The Grant Helpers can increase your grant funding with help in all these areas, and more. Our not-for-profit specialist can help you obtain 501(c)(3) IRS status.  Contact us with your questions  No charge for the initial consultation.

Topics: Grant Writing and Planning, Grant Writing Tips, grant writing, grant writing help, best practices in grant writing, Community Foundations

What to Do When the Funds Dry Up

Posted by Roland Garton on Wed, Jul 22, 2015 @ 12:07 PM

Our company is based in Illinois, a state whose budget woes are getting budgetnational attention. Many of our municipal contacts are faced with a disheartening situation: state funds that have been reliable sources of support for many years suddenly are no longer available. Although such funds are never guaranteed, they have in the past been steady enough to build budgets around them. Now those budgets are in jeopardy. As a result, our consultations and strategy sessions often revolve around replacement funding.

The question is often phrased something like “How can we get the same money from another source?” I call this the replacement mentality, and it’s an obvious response. However, the replacement mentality places limitations on the kind of thinking and planning needed to meet shortfalls. Instead, we encourage our state-strapped clients (municipalities are the most common), to ask different types of questions. Thoughtful, well-considered responses to these questions can lead to improvements, born of necessity, in the organization’s grant strategy. In some cases, responding to the questions prompts an institution to develop an expressed grant strategy for the first time. That in itself is valuable.

Here are some examples of questions whose responses can reveal sources of funding not immediately obvious at first blush—sources that a replacement mentality would likely obscure.

What are our over-arching goals-our most critical objectives? Funding sources usually cannot be developed overnight, so the immediate timeframe may require reduction of activities.  Sometimes state-funded programs are so vital it is more prudent to cut other areas and shift funds to the previously state-funded programs. In the longer term, keeping the mission and priorities at the forefront of planning can help determine which areas are worth the investment of proposal development.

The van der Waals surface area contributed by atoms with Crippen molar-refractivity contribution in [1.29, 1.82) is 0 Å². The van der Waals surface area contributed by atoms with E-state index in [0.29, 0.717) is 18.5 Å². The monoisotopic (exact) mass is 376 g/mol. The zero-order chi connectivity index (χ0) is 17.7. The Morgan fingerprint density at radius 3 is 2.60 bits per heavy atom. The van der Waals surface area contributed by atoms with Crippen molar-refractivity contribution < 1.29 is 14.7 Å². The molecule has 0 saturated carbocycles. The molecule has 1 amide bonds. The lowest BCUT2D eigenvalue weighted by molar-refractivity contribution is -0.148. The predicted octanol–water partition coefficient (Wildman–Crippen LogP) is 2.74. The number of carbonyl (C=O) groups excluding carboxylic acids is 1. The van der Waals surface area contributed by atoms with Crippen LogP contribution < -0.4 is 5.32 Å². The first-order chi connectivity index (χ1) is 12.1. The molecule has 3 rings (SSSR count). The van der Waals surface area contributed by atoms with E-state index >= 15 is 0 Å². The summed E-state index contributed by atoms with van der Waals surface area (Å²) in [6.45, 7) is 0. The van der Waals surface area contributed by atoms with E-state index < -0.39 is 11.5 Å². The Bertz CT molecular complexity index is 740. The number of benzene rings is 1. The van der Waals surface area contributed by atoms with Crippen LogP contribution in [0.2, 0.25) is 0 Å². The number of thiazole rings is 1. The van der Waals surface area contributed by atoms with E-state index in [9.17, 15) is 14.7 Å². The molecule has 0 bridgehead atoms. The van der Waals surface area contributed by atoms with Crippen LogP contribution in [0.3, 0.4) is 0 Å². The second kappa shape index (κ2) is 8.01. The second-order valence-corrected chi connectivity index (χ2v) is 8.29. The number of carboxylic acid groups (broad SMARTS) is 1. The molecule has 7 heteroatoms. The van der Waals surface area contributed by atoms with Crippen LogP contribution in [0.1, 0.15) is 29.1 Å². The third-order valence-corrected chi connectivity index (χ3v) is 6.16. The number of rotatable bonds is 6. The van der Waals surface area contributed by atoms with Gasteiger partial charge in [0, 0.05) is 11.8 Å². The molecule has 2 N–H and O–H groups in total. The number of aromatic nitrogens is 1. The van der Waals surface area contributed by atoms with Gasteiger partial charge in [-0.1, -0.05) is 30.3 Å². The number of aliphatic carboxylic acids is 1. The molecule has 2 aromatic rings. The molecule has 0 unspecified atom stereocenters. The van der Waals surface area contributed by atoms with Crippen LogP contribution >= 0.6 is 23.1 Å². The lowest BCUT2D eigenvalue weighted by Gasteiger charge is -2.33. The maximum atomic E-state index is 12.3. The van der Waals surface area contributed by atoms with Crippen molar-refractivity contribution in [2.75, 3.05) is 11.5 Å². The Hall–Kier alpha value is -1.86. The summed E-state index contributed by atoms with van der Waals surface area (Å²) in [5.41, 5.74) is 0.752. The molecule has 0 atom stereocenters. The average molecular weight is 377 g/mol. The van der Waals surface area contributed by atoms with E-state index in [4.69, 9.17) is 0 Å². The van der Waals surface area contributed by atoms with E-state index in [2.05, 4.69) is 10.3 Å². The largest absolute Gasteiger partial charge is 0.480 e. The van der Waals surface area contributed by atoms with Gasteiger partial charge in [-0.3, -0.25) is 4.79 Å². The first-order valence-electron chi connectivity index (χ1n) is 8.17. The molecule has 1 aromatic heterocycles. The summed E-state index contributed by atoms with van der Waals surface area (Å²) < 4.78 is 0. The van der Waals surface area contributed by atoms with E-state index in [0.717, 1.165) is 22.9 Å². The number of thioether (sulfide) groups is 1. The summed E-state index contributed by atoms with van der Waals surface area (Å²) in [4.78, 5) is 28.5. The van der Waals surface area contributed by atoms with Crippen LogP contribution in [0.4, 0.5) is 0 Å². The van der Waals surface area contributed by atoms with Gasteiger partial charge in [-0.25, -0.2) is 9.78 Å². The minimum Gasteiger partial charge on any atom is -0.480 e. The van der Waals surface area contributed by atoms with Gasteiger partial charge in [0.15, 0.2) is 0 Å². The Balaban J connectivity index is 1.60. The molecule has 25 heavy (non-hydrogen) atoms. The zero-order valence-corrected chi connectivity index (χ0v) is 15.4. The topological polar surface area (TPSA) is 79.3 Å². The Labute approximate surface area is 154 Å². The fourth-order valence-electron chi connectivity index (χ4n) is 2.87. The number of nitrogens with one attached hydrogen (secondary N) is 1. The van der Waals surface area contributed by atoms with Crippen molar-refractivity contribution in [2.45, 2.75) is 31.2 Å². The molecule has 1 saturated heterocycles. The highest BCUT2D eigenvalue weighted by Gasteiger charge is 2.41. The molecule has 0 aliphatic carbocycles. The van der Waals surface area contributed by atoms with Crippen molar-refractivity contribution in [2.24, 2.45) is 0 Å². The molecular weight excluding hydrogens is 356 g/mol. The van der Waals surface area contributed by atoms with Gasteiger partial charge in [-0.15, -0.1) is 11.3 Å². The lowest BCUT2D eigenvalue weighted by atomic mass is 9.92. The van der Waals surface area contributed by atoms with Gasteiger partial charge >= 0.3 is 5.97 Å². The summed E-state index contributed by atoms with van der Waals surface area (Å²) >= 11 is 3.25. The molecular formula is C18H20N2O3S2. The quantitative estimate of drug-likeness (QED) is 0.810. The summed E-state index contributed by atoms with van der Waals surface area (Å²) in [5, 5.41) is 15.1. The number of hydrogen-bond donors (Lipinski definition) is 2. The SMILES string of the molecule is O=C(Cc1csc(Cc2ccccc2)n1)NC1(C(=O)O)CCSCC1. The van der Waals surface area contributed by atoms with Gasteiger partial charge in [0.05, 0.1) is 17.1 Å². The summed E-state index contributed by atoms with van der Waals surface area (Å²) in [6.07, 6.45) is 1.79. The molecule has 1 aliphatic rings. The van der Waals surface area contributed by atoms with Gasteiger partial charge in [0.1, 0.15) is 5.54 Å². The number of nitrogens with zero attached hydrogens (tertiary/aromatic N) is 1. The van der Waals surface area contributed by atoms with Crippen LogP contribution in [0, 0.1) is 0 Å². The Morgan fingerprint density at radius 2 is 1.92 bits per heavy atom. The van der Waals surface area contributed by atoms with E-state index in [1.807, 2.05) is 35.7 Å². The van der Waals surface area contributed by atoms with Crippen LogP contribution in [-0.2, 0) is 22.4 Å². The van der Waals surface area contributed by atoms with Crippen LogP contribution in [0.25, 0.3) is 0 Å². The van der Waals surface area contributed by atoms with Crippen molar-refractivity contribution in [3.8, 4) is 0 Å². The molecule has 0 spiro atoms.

Which of our activities are the most fundable? Replacement funds may not be available for a particular program area, but there may be funds available for other areas not previously supported by grant funds. A replacement mentality could easily overlook such opportunities. 

How can we position our activities to be more fundable? Here is a terrific opportunity for thinking outside the box. Quite often, the project you have in mind can be adjusted to meet one or more funding trends. We get many consultation requests for Parks and Rec grants. Park districts tend think in terms of facilities. But funders tend to think in terms of programs and impacts. So, for example, to better attract grant funds, a park district might list “youth fitness” as a priority, rather than, say, “swimming pool.” As another example, public transportation could be funded by transportation programs, energy conservation programs, safety programs, emergency managment programs, economic development programs, assistance for older Americans, and more.

Two important aspects of this approach are worth noting: 1) Planning requires a good sense of funding trends. Some organizations are aware of these; others need to build such awareness or find experts to work with. 2) Planning also requires thinking about grant funds earlier than often occurs, during strategy and planning cycles. It therefore entails a long turn-around time, but the odds of funding increase dramatically when you are positioned specifically for fundability.

Who will benefit?  Every type of beneficiary for an activity, program, or facility is a potential funding source. Community gardens are a great example of this. They can benefit students, and thus are eligible for education funding. They can benefit at-risk youth, attracting Department of Justice funding. Gardens can also help feed the hungry, an area that’s supported by many foundations.  They can improve neighborhoods and retain residents, especially in rural and underserved populations which is of interest to the USDA, HUD, and others.

If your project impacts youth, think about what corporations benefit from building a relationship with youth. Many foundations associated with corporations are actively trying to become the champion of tweens, in the hope of generating long-term loyalty. Seniors are also a sought-after audience. Pharmacies offer loads of services directed at older Americans, so would be a potential source of funding for a community project benefitting the older population.  Consider your audience and ask “Who benefits from their loyalty?”  Then search for funders with such an interest.

What other opportunities are there? The trauma of funding lapses, while unpleasant, can prompt the kind of thinking that uncovers possibilities otherwise not considered. New partnerships, new sources of funding, and an improved vision are possible by moving from a “replacement mentality” to an “opportunity mentality.”


Photo Credit: Chris Potter